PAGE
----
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It is so difficult to keep saying good-bye to people who truly have become family. We enjoyed our shortest border crossing yet – only 30 minutes! We headed to the RV in El Cahon, unpacked in the unrelenting heat, and decided to head out to have lunch and do a small bit of shopping while the RV cooled down. Afterwards, we enjoyed a swim with the kids at the RV park and talk to a few of the “residents” there.

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Our plan was to stay the night, but we decided it would be best to start driving towards Prescott that evening to avoid as much of the scorching southern Arizona sun as possible. As we were hooking up to leave made the lovely discovery that the rear license plate and receiver hitch had been stolen off the RV during its 3-week storage. Welcome back to the US! We made it as far as Quartzite on Interstate 10 and had to call it a night. It was still 93 degrees at 12:30 a.m.!!! Needless to say, we ran the generator in order to run the A/C, or there would be no hope of sleep regardless of how tired we were.

Day 65 – We woke up at 6:30 to 90 degree heat and hit the road. It was an easy drive to Prescott, but upon our arrival we spent the greater part of the day dealing with the stolen license plate and getting ourselves reconnected to everyone everything in the US after being gone for 5 weeks. We were all dragging, so we crashed early after a lovely chicken dinner prepared by Sandy. We all slept in the house because it was still pretty warm by the time we went to bed. Jacin and I had yet to sleep in our own bed! 😦

Day 66, Saturday June 29 – I had ordered from Bountiful Baskets with a 7:00 a.m. pickup, so Jacin and I were up early to drive into town. The volunteer team was so organized that we were able to collect our food 15 minutes early! Afterwards, we ran the truck through a car wash to rid it of its 5 weeks of Mexico dust. Back at the house, Jacin spent the day fixing a few things on the camper and preparing it to plug into to Dad and Sandy’s house, as well as help Dad with a few projects. I had the privilege of working with a new QEST client, a woman (Lou) who had been referred to me in the fall of 2012 who was interested in the work and had heard I may be traveling to her area. I am hopeful to see her a few more times before I leave. In the afternoon, we headed to a neighborhood potluck to thank some of the fire fighters who had helped to contain the recent fire on Granite Mountain, right in Dad and Sandy’s back yard. They had been under mandatory evacuation, and so had packed everything in their house and were ready to leave if the fire got too close. Thankfully it was contained before that happened. Jacin and I got to sleep in the RV in our own bed for the first time in over 5 weeks!!! The kids also got to enjoy their own rooms. Needless to say, we all slept well. 🙂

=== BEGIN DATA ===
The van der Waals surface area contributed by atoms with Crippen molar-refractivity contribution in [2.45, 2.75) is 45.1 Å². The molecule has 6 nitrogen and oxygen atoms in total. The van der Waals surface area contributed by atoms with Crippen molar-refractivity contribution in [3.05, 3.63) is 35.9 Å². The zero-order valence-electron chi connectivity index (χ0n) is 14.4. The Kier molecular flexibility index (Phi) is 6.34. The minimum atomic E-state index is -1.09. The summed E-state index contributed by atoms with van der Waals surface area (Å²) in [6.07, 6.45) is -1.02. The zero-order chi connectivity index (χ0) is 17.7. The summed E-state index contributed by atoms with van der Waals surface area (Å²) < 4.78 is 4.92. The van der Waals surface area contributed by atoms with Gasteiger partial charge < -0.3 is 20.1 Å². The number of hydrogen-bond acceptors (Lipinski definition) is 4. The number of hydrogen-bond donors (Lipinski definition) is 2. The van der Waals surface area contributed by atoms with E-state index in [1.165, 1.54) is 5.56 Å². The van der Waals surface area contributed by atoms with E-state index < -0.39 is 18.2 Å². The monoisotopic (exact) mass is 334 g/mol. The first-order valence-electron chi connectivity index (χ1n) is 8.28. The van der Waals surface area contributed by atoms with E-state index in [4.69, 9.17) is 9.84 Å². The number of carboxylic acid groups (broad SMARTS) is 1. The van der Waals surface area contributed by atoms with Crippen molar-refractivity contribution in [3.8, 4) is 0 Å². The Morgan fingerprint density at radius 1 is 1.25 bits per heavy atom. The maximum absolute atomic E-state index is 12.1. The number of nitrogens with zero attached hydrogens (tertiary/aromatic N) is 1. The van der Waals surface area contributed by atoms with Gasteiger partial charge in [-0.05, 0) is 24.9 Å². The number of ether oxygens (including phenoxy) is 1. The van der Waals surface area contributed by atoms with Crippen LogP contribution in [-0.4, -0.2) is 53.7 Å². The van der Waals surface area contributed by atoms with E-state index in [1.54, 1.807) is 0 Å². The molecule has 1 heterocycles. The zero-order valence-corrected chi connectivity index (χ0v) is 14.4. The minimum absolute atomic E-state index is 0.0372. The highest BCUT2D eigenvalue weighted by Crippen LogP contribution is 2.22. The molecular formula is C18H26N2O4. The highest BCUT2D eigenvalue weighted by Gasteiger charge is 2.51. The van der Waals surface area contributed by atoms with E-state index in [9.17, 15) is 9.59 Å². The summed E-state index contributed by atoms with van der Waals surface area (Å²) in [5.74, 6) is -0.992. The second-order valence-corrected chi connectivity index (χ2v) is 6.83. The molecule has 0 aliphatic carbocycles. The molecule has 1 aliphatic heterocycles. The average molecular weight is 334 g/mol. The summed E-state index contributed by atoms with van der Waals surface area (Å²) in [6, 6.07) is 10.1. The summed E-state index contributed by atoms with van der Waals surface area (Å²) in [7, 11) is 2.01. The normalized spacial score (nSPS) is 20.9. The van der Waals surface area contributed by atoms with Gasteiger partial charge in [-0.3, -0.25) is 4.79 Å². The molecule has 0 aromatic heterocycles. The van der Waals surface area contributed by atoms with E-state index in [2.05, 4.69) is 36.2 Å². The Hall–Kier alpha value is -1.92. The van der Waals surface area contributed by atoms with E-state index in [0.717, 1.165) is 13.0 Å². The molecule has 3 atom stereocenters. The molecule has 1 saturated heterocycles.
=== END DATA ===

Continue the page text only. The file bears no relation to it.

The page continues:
Day 67 – It was basically a quiet day. We attended church at The Heights with dad and Sandy. We treated dad and Sandy to home cooked steak dinner. Afterwards, we enjoyed a thunderstorm on the back porch for a couple of hours. The storm cooled the air so greatly that we were able to open the windows to the house and RV and fill them both with fresh air. Before heading to bed, however, Jacin saw on the news that there was a fire in Yarnell, and that while we were enjoying the storm, 19 men had died during the constantly changing wind gusts. We were glued to the TV for quite some time before heading to bed. This is a true tragedy for the Prescott community.

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http://www.businessinsider.com/how-19-firefighters-died-in-an-arizona-wildfire-2013-7

Day 68, Monday July 1 – Wow, how can it be July already? Jacin and Dad oiled the wood support beams on the back porch, which required the use of the case loader (grunt grunt). Then they worked to unload a crane that had been attached to a gooseneck trailer for over 20 years. I worked on some bookkeeping while Sandy ran to town to pick up the cousins, Dru and Aaron, which we hadn’t seen in over 3 years. Once they were at the house, the boys spent the rest of the day shooting arrows into bales of hay and catching lizards. After dinner, we were treated to the Oldest Rodeo on Earth, where we caught an impressive show by John Payne, the One Arm Bandit, as he herded two Buffalo onto a flatbed trailer, then onto the roof of the attached horse trailer. We had a lot of fun! Once home, we played the bathroom shuffle game as we attempted to get six bodies ready for bed.

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To be continued…